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What is the Difference between a Hula Studio and Hula Halau?

If you live in any place other than Hawai'i, you are more likely to be familiar with the organization of a Dance Studio than a Halau. The familiar Dance Studio is a business enterprise, which occupies a facility designed for teaching and rehearsing the dance. The Studio will have the owner who is usually the principle teacher and artistic director. As a rule there are several dance disciplines taught within the studio and there are often several teachers who work with the principle artistic director. The studio usually has some staff. These may be paid staff, they may be volunteer staff, or, they may be working in exchange for lessons. The staff may act as the receptionist, they will also answer phones, collect fees and take care of a myriad of other details for the owner/artistic director. There are also the smaller studios, which teach only one dance discipline, and the owner is the artistic director and staff. 

In Hawai'i we have Hula Studios, which operate on much the same basis as mainland dance studios with the exception that only Polynesian dance forms are taught, usually Hula, Tahitian and sometimes, Maori and/or Samoan dance. These studios may rent a commercial site and often have staff on some level. The Kumu Hula, or hula master, is the owner/artistic director. If there are others who teach classes in the studio, they will be advanced students that the Kumu Hula has herself/himself trained in order to preserve the integrity of the style being perpetuated by the owner. The artistic director maintains complete control over every aspect of the learning that takes place in this type of Hula Studio. You could say it's a "my way or the highway" approach to the process. This is a deeply embedded cultural tradition within the Hula and must be understood by all students from the beginning.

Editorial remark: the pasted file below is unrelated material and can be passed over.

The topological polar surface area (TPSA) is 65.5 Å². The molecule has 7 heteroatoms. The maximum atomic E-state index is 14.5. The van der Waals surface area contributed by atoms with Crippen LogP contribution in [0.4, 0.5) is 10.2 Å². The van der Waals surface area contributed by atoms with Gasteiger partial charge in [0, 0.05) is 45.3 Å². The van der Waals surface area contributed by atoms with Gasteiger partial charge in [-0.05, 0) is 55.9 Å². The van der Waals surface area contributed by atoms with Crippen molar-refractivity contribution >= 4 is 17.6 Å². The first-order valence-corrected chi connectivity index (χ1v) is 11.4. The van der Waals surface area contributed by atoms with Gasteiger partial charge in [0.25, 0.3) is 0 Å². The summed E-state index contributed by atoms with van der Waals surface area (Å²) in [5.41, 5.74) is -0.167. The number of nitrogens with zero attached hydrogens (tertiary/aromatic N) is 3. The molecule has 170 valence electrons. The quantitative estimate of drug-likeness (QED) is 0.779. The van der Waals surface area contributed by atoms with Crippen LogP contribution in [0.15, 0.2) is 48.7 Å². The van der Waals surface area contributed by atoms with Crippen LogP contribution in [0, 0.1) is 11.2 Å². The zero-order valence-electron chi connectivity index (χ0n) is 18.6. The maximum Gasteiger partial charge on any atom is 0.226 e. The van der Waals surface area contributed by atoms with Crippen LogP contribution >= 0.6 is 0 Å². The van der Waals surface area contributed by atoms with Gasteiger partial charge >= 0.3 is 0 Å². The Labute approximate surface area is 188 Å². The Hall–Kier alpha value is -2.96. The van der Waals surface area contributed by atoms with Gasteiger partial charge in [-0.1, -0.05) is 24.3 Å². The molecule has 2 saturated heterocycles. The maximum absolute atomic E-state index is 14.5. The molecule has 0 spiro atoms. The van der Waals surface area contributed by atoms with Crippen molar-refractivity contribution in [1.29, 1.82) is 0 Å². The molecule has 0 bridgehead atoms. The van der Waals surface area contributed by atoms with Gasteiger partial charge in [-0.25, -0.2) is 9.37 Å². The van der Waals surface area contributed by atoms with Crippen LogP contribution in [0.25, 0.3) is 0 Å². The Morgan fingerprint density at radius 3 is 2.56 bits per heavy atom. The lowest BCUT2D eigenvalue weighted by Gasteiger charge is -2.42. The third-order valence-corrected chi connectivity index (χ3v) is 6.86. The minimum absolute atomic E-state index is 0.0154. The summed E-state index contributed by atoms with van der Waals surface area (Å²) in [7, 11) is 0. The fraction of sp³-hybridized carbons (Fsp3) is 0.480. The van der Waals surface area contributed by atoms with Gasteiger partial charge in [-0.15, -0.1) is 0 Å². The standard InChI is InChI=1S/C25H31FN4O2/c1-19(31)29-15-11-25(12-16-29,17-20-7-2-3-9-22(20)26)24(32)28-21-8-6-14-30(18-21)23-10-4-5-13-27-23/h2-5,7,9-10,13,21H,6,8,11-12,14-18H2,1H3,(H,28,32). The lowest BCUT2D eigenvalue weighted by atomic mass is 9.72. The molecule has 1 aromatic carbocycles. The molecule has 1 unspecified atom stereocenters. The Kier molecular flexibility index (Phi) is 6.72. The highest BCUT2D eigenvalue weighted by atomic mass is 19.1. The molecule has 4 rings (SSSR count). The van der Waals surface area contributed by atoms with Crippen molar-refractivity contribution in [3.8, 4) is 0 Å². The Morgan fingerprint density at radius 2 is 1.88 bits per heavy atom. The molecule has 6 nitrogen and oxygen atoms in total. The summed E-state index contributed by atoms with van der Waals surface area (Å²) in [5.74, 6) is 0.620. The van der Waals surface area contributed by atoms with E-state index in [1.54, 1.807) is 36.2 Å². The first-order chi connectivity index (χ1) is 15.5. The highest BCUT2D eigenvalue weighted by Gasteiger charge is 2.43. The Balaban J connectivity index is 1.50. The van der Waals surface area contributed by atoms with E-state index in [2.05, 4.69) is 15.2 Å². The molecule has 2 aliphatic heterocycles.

The traditional Halau Hula, however, is a different sort of thing. It is usually organized for the explicit purpose of transmitting the knowledge acquired by the Kumu Hula (hula master) in his or her formal training. Each traditionally trained Kumu Hula comes from a specific Hula tradition and hula genealogy. The knowledge that he/she has received comes from an unbroken line of other Kumu Hula extending back in time to antiquity. In this tradition, the Kumu Hula is the textbook for the students, and the Kumu Hula has an imperative to transmit the knowledge he/she has received accurately to the next generation.


It is not uncommon to have both a halau and a studio within the same organization. The traditionally defined halau is by invitation only. The studio is a commercial enterprise. I, myself, have a small Hula Studio, Pattye's Hula Studio and an halau, Na Puakea O Ko'olaupoko. Within the studio we learn kahiko hula and auana (modern) hula. I also teach Tahitian dance and sometime Maori or other dance forms. Within the traditional halau I teach only to selected students: those who show the interest and potential for completing the formal hula training with the possibility of, one day, earning one of the titles such as 'Olapa, Ho'opa'a or Kumu Hula for themselves. These students are invited to attend special classes with the goal of earning the 'uniki rite, or traditional graduation, at one of these three levels of hula training. While all of my students learn numbers from my tradition, it is within the traditional halau that I formally transmit the knowledge that my Kumu Hula has given to me in my training. It is here that I perpetuate my specific traditions to the next generation.